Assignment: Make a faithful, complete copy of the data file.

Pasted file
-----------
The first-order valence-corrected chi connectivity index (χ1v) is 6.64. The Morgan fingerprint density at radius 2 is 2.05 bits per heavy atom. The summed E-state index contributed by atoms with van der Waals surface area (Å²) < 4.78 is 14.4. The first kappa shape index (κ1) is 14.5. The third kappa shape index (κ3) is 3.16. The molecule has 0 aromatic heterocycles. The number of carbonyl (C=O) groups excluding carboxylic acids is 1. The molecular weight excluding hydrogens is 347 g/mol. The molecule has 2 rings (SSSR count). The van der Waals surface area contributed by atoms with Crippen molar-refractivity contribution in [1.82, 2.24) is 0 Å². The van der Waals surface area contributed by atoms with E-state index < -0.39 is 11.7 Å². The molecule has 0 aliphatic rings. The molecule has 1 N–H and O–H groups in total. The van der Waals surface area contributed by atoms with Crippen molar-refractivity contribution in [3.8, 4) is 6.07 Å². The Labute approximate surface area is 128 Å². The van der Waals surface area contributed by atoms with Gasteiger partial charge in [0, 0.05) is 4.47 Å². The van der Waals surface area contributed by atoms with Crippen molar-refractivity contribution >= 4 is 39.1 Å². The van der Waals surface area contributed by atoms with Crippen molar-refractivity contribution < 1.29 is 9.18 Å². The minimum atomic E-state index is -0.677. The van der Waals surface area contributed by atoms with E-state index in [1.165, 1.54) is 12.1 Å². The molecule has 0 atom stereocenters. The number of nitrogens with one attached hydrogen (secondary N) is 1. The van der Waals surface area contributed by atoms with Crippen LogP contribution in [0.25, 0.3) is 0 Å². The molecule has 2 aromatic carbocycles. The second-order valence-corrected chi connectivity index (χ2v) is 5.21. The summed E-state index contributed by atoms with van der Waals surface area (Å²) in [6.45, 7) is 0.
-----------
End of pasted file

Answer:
The first-order valence-corrected chi connectivity index (χ1v) is 6.64. The Morgan fingerprint density at radius 2 is 2.05 bits per heavy atom. The summed E-state index contributed by atoms with van der Waals surface area (Å²) < 4.78 is 14.4. The first kappa shape index (κ1) is 14.5. The third kappa shape index (κ3) is 3.16. The molecule has 0 aromatic heterocycles. The number of carbonyl (C=O) groups excluding carboxylic acids is 1. The molecular weight excluding hydrogens is 347 g/mol. The molecule has 2 rings (SSSR count). The van der Waals surface area contributed by atoms with Crippen molar-refractivity contribution in [1.82, 2.24) is 0 Å². The van der Waals surface area contributed by atoms with E-state index < -0.39 is 11.7 Å². The molecule has 0 aliphatic rings. The molecule has 1 N–H and O–H groups in total. The van der Waals surface area contributed by atoms with Crippen molar-refractivity contribution in [3.8, 4) is 6.07 Å². The Labute approximate surface area is 128 Å². The van der Waals surface area contributed by atoms with Gasteiger partial charge in [0, 0.05) is 4.47 Å². The van der Waals surface area contributed by atoms with Crippen molar-refractivity contribution >= 4 is 39.1 Å². The van der Waals surface area contributed by atoms with Crippen molar-refractivity contribution < 1.29 is 9.18 Å². The minimum atomic E-state index is -0.677. The van der Waals surface area contributed by atoms with E-state index in [1.165, 1.54) is 12.1 Å². The molecule has 0 atom stereocenters. The number of nitrogens with one attached hydrogen (secondary N) is 1. The van der Waals surface area contributed by atoms with Crippen LogP contribution in [0.25, 0.3) is 0 Å². The molecule has 2 aromatic carbocycles. The second-order valence-corrected chi connectivity index (χ2v) is 5.21. The summed E-state index contributed by atoms with van der Waals surface area (Å²) in [6.45, 7) is 0.